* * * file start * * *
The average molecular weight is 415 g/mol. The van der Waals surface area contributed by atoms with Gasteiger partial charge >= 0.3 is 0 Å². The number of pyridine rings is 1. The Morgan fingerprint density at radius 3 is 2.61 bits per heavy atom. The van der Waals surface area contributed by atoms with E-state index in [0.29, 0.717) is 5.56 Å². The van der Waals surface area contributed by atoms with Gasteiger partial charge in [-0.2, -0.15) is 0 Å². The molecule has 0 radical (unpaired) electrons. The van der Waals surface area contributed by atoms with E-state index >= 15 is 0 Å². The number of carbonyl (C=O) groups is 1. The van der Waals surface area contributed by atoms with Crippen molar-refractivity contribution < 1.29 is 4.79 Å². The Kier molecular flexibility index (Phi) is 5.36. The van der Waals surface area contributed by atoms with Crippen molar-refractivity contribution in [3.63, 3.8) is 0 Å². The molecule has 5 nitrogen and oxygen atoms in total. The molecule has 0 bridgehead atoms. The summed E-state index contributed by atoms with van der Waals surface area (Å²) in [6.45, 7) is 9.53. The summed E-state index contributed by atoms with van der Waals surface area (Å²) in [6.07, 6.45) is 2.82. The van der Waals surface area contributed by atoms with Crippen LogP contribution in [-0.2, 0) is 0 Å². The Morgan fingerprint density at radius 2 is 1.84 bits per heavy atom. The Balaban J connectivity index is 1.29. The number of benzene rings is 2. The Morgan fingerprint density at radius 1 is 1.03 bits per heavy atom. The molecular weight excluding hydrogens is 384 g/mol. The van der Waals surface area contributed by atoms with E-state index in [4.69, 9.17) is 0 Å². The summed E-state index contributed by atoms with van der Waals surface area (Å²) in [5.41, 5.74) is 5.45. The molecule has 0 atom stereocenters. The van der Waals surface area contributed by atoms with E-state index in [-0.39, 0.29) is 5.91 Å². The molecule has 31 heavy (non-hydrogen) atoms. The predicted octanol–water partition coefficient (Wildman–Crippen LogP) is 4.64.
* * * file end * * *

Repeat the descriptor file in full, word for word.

The average molecular weight is 415 g/mol. The van der Waals surface area contributed by atoms with Gasteiger partial charge >= 0.3 is 0 Å². The number of pyridine rings is 1. The Morgan fingerprint density at radius 3 is 2.61 bits per heavy atom. The van der Waals surface area contributed by atoms with E-state index in [0.29, 0.717) is 5.56 Å². The van der Waals surface area contributed by atoms with Gasteiger partial charge in [-0.2, -0.15) is 0 Å². The molecule has 0 radical (unpaired) electrons. The van der Waals surface area contributed by atoms with E-state index >= 15 is 0 Å². The number of carbonyl (C=O) groups is 1. The van der Waals surface area contributed by atoms with Crippen molar-refractivity contribution < 1.29 is 4.79 Å². The Kier molecular flexibility index (Phi) is 5.36. The van der Waals surface area contributed by atoms with Crippen molar-refractivity contribution in [3.63, 3.8) is 0 Å². The molecule has 5 nitrogen and oxygen atoms in total. The molecule has 0 bridgehead atoms. The summed E-state index contributed by atoms with van der Waals surface area (Å²) in [6.45, 7) is 9.53. The summed E-state index contributed by atoms with van der Waals surface area (Å²) in [6.07, 6.45) is 2.82. The van der Waals surface area contributed by atoms with Crippen LogP contribution in [-0.2, 0) is 0 Å². The Morgan fingerprint density at radius 2 is 1.84 bits per heavy atom. The Balaban J connectivity index is 1.29. The number of benzene rings is 2. The Morgan fingerprint density at radius 1 is 1.03 bits per heavy atom. The molecular weight excluding hydrogens is 384 g/mol. The van der Waals surface area contributed by atoms with E-state index in [4.69, 9.17) is 0 Å². The summed E-state index contributed by atoms with van der Waals surface area (Å²) in [5.41, 5.74) is 5.45. The molecule has 0 atom stereocenters. The van der Waals surface area contributed by atoms with E-state index in [-0.39, 0.29) is 5.91 Å². The molecule has 31 heavy (non-hydrogen) atoms. The predicted octanol–water partition coefficient (Wildman–Crippen LogP) is 4.64.